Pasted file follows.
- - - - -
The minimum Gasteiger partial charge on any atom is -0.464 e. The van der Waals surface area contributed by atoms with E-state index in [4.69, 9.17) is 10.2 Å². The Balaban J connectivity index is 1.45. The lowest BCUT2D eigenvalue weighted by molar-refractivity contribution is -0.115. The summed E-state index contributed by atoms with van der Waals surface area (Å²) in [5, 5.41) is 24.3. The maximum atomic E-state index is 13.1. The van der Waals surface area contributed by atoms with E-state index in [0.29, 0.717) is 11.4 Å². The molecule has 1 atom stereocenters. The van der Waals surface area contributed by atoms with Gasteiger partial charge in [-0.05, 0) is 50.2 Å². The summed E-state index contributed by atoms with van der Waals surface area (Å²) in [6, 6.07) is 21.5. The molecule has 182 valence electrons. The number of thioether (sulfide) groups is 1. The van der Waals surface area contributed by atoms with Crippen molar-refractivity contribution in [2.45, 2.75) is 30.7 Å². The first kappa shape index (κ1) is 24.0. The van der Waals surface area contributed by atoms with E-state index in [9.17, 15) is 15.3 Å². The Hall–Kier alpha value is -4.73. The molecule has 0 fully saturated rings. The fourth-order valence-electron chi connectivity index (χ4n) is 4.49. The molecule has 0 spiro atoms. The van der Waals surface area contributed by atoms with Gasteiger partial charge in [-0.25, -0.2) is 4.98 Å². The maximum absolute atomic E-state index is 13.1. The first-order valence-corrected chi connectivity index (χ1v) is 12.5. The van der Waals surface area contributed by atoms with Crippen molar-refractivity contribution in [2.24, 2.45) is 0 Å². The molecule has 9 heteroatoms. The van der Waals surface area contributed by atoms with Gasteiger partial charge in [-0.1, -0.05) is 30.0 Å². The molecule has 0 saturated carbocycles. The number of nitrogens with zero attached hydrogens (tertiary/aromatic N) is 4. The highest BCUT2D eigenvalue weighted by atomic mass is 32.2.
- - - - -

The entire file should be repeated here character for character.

The minimum Gasteiger partial charge on any atom is -0.464 e. The van der Waals surface area contributed by atoms with E-state index in [4.69, 9.17) is 10.2 Å². The Balaban J connectivity index is 1.45. The lowest BCUT2D eigenvalue weighted by molar-refractivity contribution is -0.115. The summed E-state index contributed by atoms with van der Waals surface area (Å²) in [5, 5.41) is 24.3. The maximum atomic E-state index is 13.1. The van der Waals surface area contributed by atoms with E-state index in [0.29, 0.717) is 11.4 Å². The molecule has 1 atom stereocenters. The van der Waals surface area contributed by atoms with Gasteiger partial charge in [-0.05, 0) is 50.2 Å². The summed E-state index contributed by atoms with van der Waals surface area (Å²) in [6, 6.07) is 21.5. The molecule has 182 valence electrons. The number of thioether (sulfide) groups is 1. The van der Waals surface area contributed by atoms with Crippen molar-refractivity contribution in [2.45, 2.75) is 30.7 Å². The first kappa shape index (κ1) is 24.0. The van der Waals surface area contributed by atoms with E-state index in [9.17, 15) is 15.3 Å². The Hall–Kier alpha value is -4.73. The molecule has 0 fully saturated rings. The fourth-order valence-electron chi connectivity index (χ4n) is 4.49. The molecule has 0 spiro atoms. The van der Waals surface area contributed by atoms with Gasteiger partial charge in [-0.25, -0.2) is 4.98 Å². The maximum absolute atomic E-state index is 13.1. The first-order valence-corrected chi connectivity index (χ1v) is 12.5. The van der Waals surface area contributed by atoms with Crippen molar-refractivity contribution in [2.24, 2.45) is 0 Å². The molecule has 9 heteroatoms. The van der Waals surface area contributed by atoms with Gasteiger partial charge in [-0.1, -0.05) is 30.0 Å². The molecule has 0 saturated carbocycles. The number of nitrogens with zero attached hydrogens (tertiary/aromatic N) is 4. The highest BCUT2D eigenvalue weighted by atomic mass is 32.2.